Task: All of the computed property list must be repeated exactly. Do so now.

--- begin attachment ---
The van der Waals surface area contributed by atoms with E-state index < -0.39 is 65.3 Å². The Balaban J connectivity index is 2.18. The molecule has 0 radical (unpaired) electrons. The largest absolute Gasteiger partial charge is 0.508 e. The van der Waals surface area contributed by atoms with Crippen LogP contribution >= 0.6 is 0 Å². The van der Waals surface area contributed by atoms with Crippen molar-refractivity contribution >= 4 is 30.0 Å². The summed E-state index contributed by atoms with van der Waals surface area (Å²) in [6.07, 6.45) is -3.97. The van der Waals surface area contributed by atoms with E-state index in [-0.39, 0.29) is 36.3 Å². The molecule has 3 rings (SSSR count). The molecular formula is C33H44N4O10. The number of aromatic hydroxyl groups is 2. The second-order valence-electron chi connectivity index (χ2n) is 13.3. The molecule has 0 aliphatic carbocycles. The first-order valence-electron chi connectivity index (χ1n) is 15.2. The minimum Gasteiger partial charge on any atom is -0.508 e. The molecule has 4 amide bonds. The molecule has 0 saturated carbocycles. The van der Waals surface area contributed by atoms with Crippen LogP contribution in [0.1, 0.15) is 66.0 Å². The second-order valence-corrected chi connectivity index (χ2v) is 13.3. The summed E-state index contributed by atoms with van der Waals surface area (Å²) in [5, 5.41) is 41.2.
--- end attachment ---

The van der Waals surface area contributed by atoms with E-state index < -0.39 is 65.3 Å². The Balaban J connectivity index is 2.18. The molecule has 0 radical (unpaired) electrons. The largest absolute Gasteiger partial charge is 0.508 e. The van der Waals surface area contributed by atoms with Crippen LogP contribution >= 0.6 is 0 Å². The van der Waals surface area contributed by atoms with Crippen molar-refractivity contribution >= 4 is 30.0 Å². The summed E-state index contributed by atoms with van der Waals surface area (Å²) in [6.07, 6.45) is -3.97. The van der Waals surface area contributed by atoms with E-state index in [-0.39, 0.29) is 36.3 Å². The molecule has 3 rings (SSSR count). The molecular formula is C33H44N4O10. The number of aromatic hydroxyl groups is 2. The second-order valence-electron chi connectivity index (χ2n) is 13.3. The molecule has 0 aliphatic carbocycles. The first-order valence-electron chi connectivity index (χ1n) is 15.2. The minimum Gasteiger partial charge on any atom is -0.508 e. The molecule has 4 amide bonds. The molecule has 0 saturated carbocycles. The van der Waals surface area contributed by atoms with Crippen LogP contribution in [0.1, 0.15) is 66.0 Å². The second-order valence-corrected chi connectivity index (χ2v) is 13.3. The summed E-state index contributed by atoms with van der Waals surface area (Å²) in [5, 5.41) is 41.2.